Archive for the ‘security examples’ Category.

Referers lead back to internal discussions

Tim Bray: Insecurity by Obscurity: A legal department’s weblog is open to the world, and easily discovered via referer logs.

Money for nothing

Two more scam victims tell their tales –

“They transferred $20,000 to my bank account and then sent me details to transfer money via Western Union to some place in Russia,” he said. “I told them that it would take five working days to take the money out, as I wanted to make sure this money weren’t stolen.

One must note that, having given account information to a stranger, it’s amazing that these dolts have any money left at all.

Forensic analysis of PHP/Geeklog compromise by spammers

The Rise of the Spammers:

The person who has coded both the client and the master server (I think that is the same person) is an intelligent person, with strong knowledge of technology, just because there are too many things involved: thread and network programming, mail server modification adding new commands, mask feature, reports, binary auto-removal, UPX compression, …, she also reads the security vulnerabilities mailing lists (bugtraq, full-disclosure, …), and somehow finds out another ones (I haven’t been able to find my vulnerability described in the Internet).

Debian Investigation Report After Server Compromises

Some Debian Project machines have been compromised

Another source server compromise,
this one at Debian

Voting Without Quality Assurance or Auditability

Ed Felten in Freedom to Tinker: Flaky Voting Technology cites
Washington Post: Fairfax Judge Orders Logs Of Voting Machines Inspected
regarding yet another specific example of a buggy or fraudulent voting machine in action, and concludes:

You could hardly construct a better textbook illustration of the importance of having a voter-verifiable paper trail. The paper trail would have helped voters notice the disappearance of their votes, and it would have provided a reliable record to consult in a later recount. As it is, we’ll never know who really won the election.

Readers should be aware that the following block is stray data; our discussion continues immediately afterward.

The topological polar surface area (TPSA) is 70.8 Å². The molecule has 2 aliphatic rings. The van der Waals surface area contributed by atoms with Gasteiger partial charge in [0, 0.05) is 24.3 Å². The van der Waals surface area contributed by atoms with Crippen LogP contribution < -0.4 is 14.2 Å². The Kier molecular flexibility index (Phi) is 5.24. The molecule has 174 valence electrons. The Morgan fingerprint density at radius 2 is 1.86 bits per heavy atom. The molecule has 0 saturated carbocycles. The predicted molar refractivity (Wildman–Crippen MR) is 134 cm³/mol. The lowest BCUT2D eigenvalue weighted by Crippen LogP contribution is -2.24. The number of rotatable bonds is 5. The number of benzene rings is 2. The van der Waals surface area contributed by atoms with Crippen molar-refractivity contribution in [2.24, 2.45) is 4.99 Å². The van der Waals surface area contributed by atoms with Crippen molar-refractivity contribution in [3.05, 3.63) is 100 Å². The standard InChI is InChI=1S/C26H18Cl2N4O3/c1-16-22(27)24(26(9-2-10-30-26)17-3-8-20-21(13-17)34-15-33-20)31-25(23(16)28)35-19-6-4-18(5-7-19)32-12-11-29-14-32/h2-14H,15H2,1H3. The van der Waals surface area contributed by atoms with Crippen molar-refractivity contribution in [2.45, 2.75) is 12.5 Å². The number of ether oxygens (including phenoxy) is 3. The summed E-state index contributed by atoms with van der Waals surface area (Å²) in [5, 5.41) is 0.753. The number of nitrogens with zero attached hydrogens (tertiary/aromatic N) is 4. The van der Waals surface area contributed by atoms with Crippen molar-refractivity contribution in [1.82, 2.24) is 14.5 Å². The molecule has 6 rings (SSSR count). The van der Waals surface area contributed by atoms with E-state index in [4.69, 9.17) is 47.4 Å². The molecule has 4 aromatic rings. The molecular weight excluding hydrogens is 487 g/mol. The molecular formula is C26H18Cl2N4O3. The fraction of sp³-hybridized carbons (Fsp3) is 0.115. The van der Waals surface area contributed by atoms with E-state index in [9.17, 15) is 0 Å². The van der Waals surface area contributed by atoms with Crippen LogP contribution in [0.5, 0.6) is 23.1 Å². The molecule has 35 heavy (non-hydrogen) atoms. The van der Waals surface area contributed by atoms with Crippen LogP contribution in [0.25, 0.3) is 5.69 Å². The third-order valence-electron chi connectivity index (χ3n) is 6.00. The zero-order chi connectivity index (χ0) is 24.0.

Banking Scam Revealed

SecurityFocus: Banking Scam Revealed:

A single spam gang, using a unique bulk-mailing tool, appears responsible for the recent rash of financial fraud emails. This gang has targeted over a dozen financial sources, had dabbled in malware, and has struck over 20 times, showing what appears to be a serial pattern.
Attempts to report these findings to Citibank were unsuccessful, and Citibank was unavailable for comment. Citibank has publicly stated that they do not know who has been victimized by the Citibank scams, nor do they know how many victims [ref 10]. In truth, their web logs very likely indicate exactly who fell victim to the 16-Aug-2003 fraudulent Citibank scheme. In addition, Citibank may not be able to identify “who” fell victim on 25-Sep-2003 and 25-Oct-2003 to the second and third revisions of the fraud scheme, but Citibank can identify “how many” victims are likely. This is because the fraudulent web sites used HTML links that directly referenced the financial institution’s web site.

Crime gangs extort money with DDoS hacking threat

Financial Times: Crime gangs extort money with hacking threat:

Evidence of a new type of international extortion racket emerged on Tuesday with revelations that blackmailers have been exploiting computer hacking techniques to threaten the ability of companies to conduct business online.

Gangs based in Eastern Europe have been found to have been launching waves of attacks on corporate networks, costing the companies millions of dollars in lost business and exposing them to blackmail.

Wireless hacking bust in Michigan

SecurityFocus: Wireless hacking bust in Michigan:

In a rare wireless hacking prosecution, federal officials this week accused two Michigan men of repeatedly cracking the Lowe’s chain of home improvement stores’ nationwide network from a 1995 Pontiac Grand Prix parked outside a suburban Detroit store.

Security risk of processing medical and tax files overseas

Rick Alber, via
Dave Farber’s Interesting-People:

David Lazarus, an investigative business reporter for the San Francisco
Chronicle, had a series of 3 chilling articles about how companies
cannot maintain privacy protections when they send medical and tax
records overseas for processing. The folks on the IP list might like to
read about these recent developments: